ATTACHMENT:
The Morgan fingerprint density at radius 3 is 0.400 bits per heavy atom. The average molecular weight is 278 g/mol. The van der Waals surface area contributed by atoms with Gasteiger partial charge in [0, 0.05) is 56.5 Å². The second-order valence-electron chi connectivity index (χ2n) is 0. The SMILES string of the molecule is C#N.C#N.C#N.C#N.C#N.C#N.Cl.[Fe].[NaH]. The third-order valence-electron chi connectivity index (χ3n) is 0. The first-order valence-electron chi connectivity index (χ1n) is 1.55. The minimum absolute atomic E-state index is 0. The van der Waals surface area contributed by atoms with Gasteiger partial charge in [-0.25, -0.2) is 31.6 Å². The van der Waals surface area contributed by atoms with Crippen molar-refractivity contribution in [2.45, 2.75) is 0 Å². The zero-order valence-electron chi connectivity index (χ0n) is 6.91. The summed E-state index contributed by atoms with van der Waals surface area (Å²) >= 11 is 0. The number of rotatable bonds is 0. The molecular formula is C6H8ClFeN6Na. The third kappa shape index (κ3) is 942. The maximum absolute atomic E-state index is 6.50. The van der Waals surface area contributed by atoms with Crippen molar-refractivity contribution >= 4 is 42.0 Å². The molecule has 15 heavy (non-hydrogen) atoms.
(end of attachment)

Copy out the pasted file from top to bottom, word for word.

The Morgan fingerprint density at radius 3 is 0.400 bits per heavy atom. The average molecular weight is 278 g/mol. The van der Waals surface area contributed by atoms with Gasteiger partial charge in [0, 0.05) is 56.5 Å². The second-order valence-electron chi connectivity index (χ2n) is 0. The SMILES string of the molecule is C#N.C#N.C#N.C#N.C#N.C#N.Cl.[Fe].[NaH]. The third-order valence-electron chi connectivity index (χ3n) is 0. The first-order valence-electron chi connectivity index (χ1n) is 1.55. The minimum absolute atomic E-state index is 0. The van der Waals surface area contributed by atoms with Gasteiger partial charge in [-0.25, -0.2) is 31.6 Å². The van der Waals surface area contributed by atoms with Crippen molar-refractivity contribution in [2.45, 2.75) is 0 Å². The zero-order valence-electron chi connectivity index (χ0n) is 6.91. The summed E-state index contributed by atoms with van der Waals surface area (Å²) >= 11 is 0. The number of rotatable bonds is 0. The molecular formula is C6H8ClFeN6Na. The third kappa shape index (κ3) is 942. The maximum absolute atomic E-state index is 6.50. The van der Waals surface area contributed by atoms with Crippen molar-refractivity contribution >= 4 is 42.0 Å². The molecule has 15 heavy (non-hydrogen) atoms.